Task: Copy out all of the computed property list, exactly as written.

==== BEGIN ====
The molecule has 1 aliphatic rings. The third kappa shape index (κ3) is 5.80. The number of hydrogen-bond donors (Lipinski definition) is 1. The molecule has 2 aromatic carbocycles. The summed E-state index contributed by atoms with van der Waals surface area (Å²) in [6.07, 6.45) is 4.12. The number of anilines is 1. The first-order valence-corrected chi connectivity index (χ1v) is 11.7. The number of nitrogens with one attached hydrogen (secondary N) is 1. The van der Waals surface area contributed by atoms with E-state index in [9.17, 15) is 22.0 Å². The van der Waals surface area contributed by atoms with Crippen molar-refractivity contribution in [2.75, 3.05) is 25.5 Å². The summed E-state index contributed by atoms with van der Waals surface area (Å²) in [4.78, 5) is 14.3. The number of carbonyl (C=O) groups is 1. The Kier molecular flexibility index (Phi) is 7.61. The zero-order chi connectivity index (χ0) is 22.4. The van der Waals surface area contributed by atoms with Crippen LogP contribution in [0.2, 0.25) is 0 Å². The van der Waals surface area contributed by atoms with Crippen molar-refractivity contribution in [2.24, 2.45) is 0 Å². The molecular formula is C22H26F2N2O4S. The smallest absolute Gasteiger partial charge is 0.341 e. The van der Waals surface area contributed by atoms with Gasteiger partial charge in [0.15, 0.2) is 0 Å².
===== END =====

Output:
The molecule has 1 aliphatic rings. The third kappa shape index (κ3) is 5.80. The number of hydrogen-bond donors (Lipinski definition) is 1. The molecule has 2 aromatic carbocycles. The summed E-state index contributed by atoms with van der Waals surface area (Å²) in [6.07, 6.45) is 4.12. The number of anilines is 1. The first-order valence-corrected chi connectivity index (χ1v) is 11.7. The number of nitrogens with one attached hydrogen (secondary N) is 1. The van der Waals surface area contributed by atoms with E-state index in [9.17, 15) is 22.0 Å². The van der Waals surface area contributed by atoms with Crippen molar-refractivity contribution in [2.75, 3.05) is 25.5 Å². The summed E-state index contributed by atoms with van der Waals surface area (Å²) in [4.78, 5) is 14.3. The number of carbonyl (C=O) groups is 1. The Kier molecular flexibility index (Phi) is 7.61. The zero-order chi connectivity index (χ0) is 22.4. The van der Waals surface area contributed by atoms with Crippen LogP contribution in [0.2, 0.25) is 0 Å². The van der Waals surface area contributed by atoms with Crippen molar-refractivity contribution in [2.24, 2.45) is 0 Å². The molecular formula is C22H26F2N2O4S. The smallest absolute Gasteiger partial charge is 0.341 e. The van der Waals surface area contributed by atoms with Gasteiger partial charge in [0.15, 0.2) is 0 Å².